First of all, I'd like to thank you, Madam Chair and the FEWO committee, for moving so quickly on this extremely important issue. It means a lot. From the bottom of my heart, you have my gratitude, all of you. Thank you so much.
I'm very excited today to present Bill C‑233, which I sponsored. I must admit that I'm extremely moved by the widespread support it has received. Even in my wildest dreams, I'd never have dared to imagine my legislative initiative would receive such extraordinary support, be it from victims of domestic violence, my colleagues, human rights groups or the media.
This bill was drafted with one idea in mind, to better protect and save the lives of vulnerable women and children who are victims of domestic violence
Bill C-233 aims at enacting two amendments, one in the Criminal Code and the other in the Judges Act. It seeks to introduce electronic monitoring to the Criminal Code in some circumstances at the judicial temporary release of an accused, as well as training of federal judges on the phenomenon of domestic violence and coercive control.
Since I began practising criminal and family law, I have seen how difficult it is for victims of domestic violence to break out of the cycle of violence and abuse. Many victims were reluctant to speak out about the hell they were experiencing for fear of not being believed in the system, or retaliation from an abusive partner, or financial insecurity.
Some of my colleagues who are lawyers lost clients at the hands of a violent and harassing ex-partner. Others represented violent clients who would not keep away from their intimate partners despite orders from the court, a behaviour leading to the loss of human lives.
The same findings came up in the status of women committee, where I was parliamentary secretary and a member subsequently. The testimony of victims, experts and allies painted over and over the same gruesome reality of so many victims being affected by domestic abuse, including their children. One emerging conclusion when it comes to violence between intimate partners is that the risk of violence and death for abused victims and their children does not end with the separation of the couple. On the contrary; in a lot of cases, within 18 months of the said separation, there is a higher risk for the partner, most of the time the woman, as well as the children to be attacked in a violent way.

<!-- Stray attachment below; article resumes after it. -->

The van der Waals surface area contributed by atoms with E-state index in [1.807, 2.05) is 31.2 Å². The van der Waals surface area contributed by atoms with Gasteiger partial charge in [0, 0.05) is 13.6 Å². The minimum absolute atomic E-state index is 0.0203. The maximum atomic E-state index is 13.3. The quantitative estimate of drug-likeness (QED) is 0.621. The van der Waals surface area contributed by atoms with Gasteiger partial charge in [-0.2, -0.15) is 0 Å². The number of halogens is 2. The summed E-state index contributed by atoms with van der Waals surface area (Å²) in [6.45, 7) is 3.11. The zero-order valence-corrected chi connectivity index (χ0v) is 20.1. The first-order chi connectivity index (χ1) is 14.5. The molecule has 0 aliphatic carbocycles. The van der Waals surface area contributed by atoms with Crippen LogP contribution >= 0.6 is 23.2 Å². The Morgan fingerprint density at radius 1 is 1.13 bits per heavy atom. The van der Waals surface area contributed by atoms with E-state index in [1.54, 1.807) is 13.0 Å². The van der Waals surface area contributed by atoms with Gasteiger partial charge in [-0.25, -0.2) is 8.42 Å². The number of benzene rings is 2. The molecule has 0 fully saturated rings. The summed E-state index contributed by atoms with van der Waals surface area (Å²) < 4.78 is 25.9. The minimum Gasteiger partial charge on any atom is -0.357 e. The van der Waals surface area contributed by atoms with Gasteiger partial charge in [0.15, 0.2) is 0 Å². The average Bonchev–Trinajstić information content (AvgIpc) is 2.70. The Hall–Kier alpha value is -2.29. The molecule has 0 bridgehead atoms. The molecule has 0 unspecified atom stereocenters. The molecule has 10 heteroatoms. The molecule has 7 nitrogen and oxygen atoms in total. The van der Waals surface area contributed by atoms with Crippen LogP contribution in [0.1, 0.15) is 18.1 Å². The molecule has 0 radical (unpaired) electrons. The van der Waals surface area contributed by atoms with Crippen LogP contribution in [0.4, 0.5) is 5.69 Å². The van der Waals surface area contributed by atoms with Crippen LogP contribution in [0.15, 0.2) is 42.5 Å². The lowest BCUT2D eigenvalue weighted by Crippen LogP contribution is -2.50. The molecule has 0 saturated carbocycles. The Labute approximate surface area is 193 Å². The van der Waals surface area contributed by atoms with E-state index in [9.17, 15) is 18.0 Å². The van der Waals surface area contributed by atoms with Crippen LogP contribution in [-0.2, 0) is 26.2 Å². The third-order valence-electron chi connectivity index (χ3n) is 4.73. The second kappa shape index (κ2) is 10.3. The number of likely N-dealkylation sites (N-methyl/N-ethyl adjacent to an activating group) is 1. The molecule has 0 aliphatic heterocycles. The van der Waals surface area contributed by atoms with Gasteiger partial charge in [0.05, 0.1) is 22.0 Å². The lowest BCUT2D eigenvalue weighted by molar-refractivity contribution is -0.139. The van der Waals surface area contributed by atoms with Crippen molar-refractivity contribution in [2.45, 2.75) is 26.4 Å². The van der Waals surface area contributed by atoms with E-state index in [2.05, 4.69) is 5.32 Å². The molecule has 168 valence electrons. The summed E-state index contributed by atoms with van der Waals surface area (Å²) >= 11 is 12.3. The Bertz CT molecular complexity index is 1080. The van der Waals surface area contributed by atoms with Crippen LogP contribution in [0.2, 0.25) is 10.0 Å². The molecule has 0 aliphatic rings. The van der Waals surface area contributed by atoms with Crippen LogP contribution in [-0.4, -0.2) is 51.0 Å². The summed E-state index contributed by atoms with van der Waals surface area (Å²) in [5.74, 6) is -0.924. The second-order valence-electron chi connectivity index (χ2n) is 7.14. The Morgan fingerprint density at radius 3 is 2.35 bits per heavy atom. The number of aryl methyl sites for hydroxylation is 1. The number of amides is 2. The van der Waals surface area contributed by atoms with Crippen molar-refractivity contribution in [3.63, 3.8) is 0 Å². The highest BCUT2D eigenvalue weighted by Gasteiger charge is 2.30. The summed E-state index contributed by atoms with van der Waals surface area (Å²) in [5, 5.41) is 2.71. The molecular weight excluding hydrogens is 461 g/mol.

In the very few jurisdictions in the world, such as Australia and Spain, where electronic monitoring was implemented as a means to better protect such victims of domestic abuse, there was a notable decrease in violent crimes, as well as femicides and filicides.
In other words, in some problem cases where the abuser refuses to stay away from the victim or does not agree with a separation imposed by the partner, an anti-approach bracelet can inform authorities and the former partner of non-compliance with the judge's conditions and therefore save lives or prevent violent crimes.
Given that a woman is murdered every two and a half days, which translates into 144 to 178 murders a year often committed by an intimate partner, clearly our country needs technology like this to prevent such tragedies.
It is therefore obvious that our nation needs this type of legislation.
It's imperative that this law make it possible for a judge to order that an anti-approach bracelet be worn when an individual poses a risk to the safety of their intimate partner and children, and only when deemed necessary.
Doing so will allow provincial judges as well as municipal judges to order such conditions when deemed necessary.
While I was preparing to present my private member's bill, my good friends and colleagues from Oakville North—Burlington and York Centre, respectively Pam Damoff and Ya'ara Saks, asked me to meet with Dr. Jennifer Kagan-Viater and her spouse, Philip Viater, who are strong advocates when it comes to requiring completing seminars on domestic violence and coercive control.
I did have the chance to have an exchange with them, and their personal story shook me to the core. In February 2020, Ms. Kagan-Viater lost her four-year-old daughter Keira at the hands of her father in an apparent murder-suicide. The telltale signs were present prior to this tragedy; however, the court that gave the father unsupervised access rights to Keira tossed this from evidence, considering that abusive and violent behaviour towards Keira's mother should not be considered a risk to the child.
The findings show quite the opposite.
Children's safety can be and is at risk when a parent is abusive towards the other parent and has joint custody or unsupervised rights to the couple's children.
With that in mind, with support from two valued allies and the colleagues I mentioned earlier, I drafted a provision in Bill C‑233 which, if the bill passes, will require that judges complete domestic violence training.
Thank you very much.